So true.


Especially when it comes to your wardrobe and material goods like furniture. In today’s world clothes and furniture are cheap and highly accessible. Therefore, we find ourselves buying more but disposing of it often just as quickly. So to avoid constant turnover, more shopping trips and general clutter I now buy less clothes and less for the home, but wherever possible high quality and classic. That way, you can highlight simple beauty with greater ease and it lasts longer. Better for you and the environment too.


Ayurveda advocates simplicity in food to ease digestion and assist with proper nutrient assimilation. However, in my experience, it also tastes that much better and so much easier to prepare when you work with and highlight a few key ingredients in your meal. Select one protein instead of two or three, two or three veg instead of five and one high quality grain of some description. There is less for your body and taste buds to combat. Turns out, you also save a lot of time in food prep and creation.


There will be more of this topic covered in articles to come, but in short, from an Ayurvedic perspective we know routine and ritual for daily living actually grounds and strengthens all three doshas. Basically meaning that every body type or constitution benefits from it. Typically, to help focus the mind and strengthen the body, routine in the morning and night is most beneficial. Carve out and prioritise self care in your day just as you would returning an email or taking an appointment. Ultimately, you can’t pour from an empty cup. Both in the morning and evening, take time to look after yourself with warm baths or showers, self massage, clean clothes, meditation/yoga and some time spent in nature. An early morning jog or light stroll after dinner. The restoration in your day must be equal to the output. If not, it is only a matter of time before the overload takes its toll.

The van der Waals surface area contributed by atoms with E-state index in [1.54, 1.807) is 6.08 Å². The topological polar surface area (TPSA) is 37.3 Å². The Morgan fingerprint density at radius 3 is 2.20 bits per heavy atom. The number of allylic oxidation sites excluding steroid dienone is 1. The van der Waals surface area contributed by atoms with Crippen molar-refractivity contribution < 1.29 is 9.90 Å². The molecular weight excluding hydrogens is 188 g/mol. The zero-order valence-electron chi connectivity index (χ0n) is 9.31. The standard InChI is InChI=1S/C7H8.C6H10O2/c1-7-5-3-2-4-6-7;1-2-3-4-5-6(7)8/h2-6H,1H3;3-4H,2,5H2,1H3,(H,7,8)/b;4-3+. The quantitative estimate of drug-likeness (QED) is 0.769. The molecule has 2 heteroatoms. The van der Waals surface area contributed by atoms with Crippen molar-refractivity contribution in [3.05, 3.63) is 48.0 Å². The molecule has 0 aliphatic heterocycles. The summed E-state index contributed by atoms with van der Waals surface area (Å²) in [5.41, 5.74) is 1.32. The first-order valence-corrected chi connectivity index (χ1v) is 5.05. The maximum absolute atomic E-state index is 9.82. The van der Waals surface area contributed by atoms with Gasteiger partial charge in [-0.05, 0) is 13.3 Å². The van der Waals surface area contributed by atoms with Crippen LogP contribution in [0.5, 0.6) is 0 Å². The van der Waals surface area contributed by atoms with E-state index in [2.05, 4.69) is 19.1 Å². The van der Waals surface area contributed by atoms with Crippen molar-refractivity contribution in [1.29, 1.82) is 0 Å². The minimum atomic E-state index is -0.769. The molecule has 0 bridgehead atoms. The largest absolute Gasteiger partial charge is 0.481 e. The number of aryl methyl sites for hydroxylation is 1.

Eckhart Tolle states that we must “realise deeply that the present moment is all we have.” It is true on every level and we should continually reflect upon how we spend our precious existence. Are we present, immersed and grounded in the moments of our lives or flying through them scattered and with one eye on what we have just done or what is to be done next? If that’s the case, it could easily be argued that we end up at the end of each day not really knowing how we got there or with a feeling of emptiness, frustration and overwhelm. The little daily activities that we deem as insignificant or passing through are actually the grand total of our lives right here and now. Why not enjoy them and experience them to the fullest?

With love and light,

Tamika x